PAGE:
VMware – Friend or Foe?

VMware, like Cisco, offers proprietary solutions that work well within its own ecosystem. They are also Cisco’s partners, like with the 1000v. But VMware changed this relationship with the acquisition of Nicira, a pioneer in SDN, for $1.2 billion. After seeing the advantages of server virtualization, enterprises and network admins are looking to run their entire datacenter offers on a compelling alternative. VMware NSX takes a software-centric approach, a path different from Cisco’s hardware-centric solutions.

NSX network virtualization, though it separates the control and data plane, is not the same as SDN.  According to Martin Casado, OpenFlow creator and chief architect of networking at VMware, “Network virtualization and SDN are two different things and somewhat incomparable. SDN is a mechanism and network virtualization is a … solution”. Something else about NSX is that it can work on any hardware, be it custom silicon hardware like those from Cisco or general purpose hardware and that I believe gives NSX an advantage over SDN. SDN requires hardware that supports OpenFlow or similar SDN protocols, which means capex for upgrades or new hardware.

Some might believe that competition from NSX vs. SDN is good for Cisco by changing the conversation away from open standards SDN. But after watching an NSX demo, VMware’s claims it can provide large datacenters the ability to bring up a scalable network in minutes leveraging on existing hardware was impressive. And existing hardware includes both proprietary and open solutions. Rather than simply knocking SDN out of the picture, this approach also cuts directly at Cisco’s proprietary SDN-alternative vision. To add to this, many of Cisco’s rivals such as Juniper, Dell, Arista and Brocade are eagerly supporting integration with VMware’s NSX network virtualization platform.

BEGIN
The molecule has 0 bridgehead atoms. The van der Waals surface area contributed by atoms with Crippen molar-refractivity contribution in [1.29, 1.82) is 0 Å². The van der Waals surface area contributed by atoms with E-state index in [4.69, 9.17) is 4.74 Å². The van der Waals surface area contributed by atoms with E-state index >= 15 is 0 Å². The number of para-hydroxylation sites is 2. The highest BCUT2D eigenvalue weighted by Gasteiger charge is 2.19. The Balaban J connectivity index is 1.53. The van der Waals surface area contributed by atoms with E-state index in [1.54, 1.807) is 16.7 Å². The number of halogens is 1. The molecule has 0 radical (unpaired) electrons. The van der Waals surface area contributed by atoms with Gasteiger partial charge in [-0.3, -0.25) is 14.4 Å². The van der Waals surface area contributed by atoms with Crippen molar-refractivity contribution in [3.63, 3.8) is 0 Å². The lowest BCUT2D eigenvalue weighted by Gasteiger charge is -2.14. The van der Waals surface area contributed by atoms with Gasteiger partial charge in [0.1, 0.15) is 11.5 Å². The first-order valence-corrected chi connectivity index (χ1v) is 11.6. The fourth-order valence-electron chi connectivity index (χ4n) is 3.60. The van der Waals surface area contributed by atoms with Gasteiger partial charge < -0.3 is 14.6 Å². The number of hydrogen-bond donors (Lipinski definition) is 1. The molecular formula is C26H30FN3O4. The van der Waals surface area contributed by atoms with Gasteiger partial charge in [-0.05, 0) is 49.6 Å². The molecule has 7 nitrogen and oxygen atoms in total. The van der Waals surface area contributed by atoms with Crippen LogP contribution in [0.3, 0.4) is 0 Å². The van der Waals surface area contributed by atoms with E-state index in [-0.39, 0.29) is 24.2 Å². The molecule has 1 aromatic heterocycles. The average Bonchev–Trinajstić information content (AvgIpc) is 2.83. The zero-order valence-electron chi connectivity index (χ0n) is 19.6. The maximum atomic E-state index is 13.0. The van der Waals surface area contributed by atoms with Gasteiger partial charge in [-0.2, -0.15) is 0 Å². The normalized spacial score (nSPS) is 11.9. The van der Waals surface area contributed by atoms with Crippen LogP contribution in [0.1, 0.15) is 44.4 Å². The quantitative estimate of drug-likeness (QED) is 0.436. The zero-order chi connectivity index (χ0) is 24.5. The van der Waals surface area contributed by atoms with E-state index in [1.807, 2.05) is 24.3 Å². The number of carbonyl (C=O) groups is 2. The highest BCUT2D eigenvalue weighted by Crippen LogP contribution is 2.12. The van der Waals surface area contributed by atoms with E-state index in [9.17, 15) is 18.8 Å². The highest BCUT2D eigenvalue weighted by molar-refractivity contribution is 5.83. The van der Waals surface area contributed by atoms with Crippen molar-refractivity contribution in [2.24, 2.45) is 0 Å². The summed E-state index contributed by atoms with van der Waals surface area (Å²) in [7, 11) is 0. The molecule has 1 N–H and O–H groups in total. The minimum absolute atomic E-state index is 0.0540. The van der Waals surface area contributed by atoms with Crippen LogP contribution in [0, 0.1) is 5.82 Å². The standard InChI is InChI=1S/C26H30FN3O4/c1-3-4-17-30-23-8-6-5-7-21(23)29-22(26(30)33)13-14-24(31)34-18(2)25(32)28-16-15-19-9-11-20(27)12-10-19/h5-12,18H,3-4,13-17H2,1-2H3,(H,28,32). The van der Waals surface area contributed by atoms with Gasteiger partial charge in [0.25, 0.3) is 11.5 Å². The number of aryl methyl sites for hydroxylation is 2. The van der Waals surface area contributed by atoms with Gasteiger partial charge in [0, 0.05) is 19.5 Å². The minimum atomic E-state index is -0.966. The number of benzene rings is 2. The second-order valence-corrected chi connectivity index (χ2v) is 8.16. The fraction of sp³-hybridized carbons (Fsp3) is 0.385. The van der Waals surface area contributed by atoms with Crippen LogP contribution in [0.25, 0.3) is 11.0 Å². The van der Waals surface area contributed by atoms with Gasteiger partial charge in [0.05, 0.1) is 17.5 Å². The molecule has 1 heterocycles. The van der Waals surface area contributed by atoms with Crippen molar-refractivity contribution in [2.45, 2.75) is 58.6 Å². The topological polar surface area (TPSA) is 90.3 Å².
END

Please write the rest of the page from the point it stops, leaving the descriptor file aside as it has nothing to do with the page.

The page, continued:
For many years it has been Cisco vs. everyone else. NSX and SDN are now out to change that and provide alternative platforms. But Cisco has an answer, let’s look at that in part 2 this coming Tuesday.

In October, SolarWinds acquired Confio, maker of Ignite database performance software.  In the DBA community Ignite is well known and widely used by top tier DBAs and database developers.   For the rest of the SolarWinds community, here are the key points that will help explain what makes Ignite such a popular solution.

  1. Response Time Analysis.   From the very beginning, Ignite was built to measure the TIME it takes for the database to respond to queries.  And Ignite does not just measure time to complete a query, but tracks the time spent on each step along the way, identifying the resource bottlenecks that most contribute to the delays.  

    Why is this important?   The purpose of a SQL Server, Oracle, Sybase or DB2 database is to deliver a query response to an application.  Knowing whether the server is busy doesn’t help the application user if they are waiting on a slow database.   Rather, the key to delivering better application response is knowing which bottlenecks are causing delays and how to fix them.

    Think of a real life comparison.  If you want to minimize the time it takes to drive to work, your best bet is understanding how much time is spent at each stop-light on the way, then figuring out how to avoid the long ones (Wait Time).   That is more effective than focusing on how fast your engine is running (CPU or server health).     More about Response Time Analysis.

    Ignite measures the time spent at bottleneck steps called Wait Types or Wait Events, then analyzes and tells the DBA or Developer how to get faster results. No other tool gives the same wait details, or ties them into Response Time Analysis. 

  2. Big Bars Bad.   Response time data is complex, with hundreds of Wait Types for every query processed, along with many other details like execution plans, locks, programs, users, and objects touched along the way.   Ignite makes it simple, clearly showing response times in the form of bar charts at every level of detail.   When you look for a problem in Ignite, just look for the “longest bar”, because that is the most critical problem to focus on.    Ignite users know that the longest bars are the key to their performance issues, and quickly learn from Confio that Big Bars are Bad.   Nothing else is as simple.
    Which query is the biggest problem?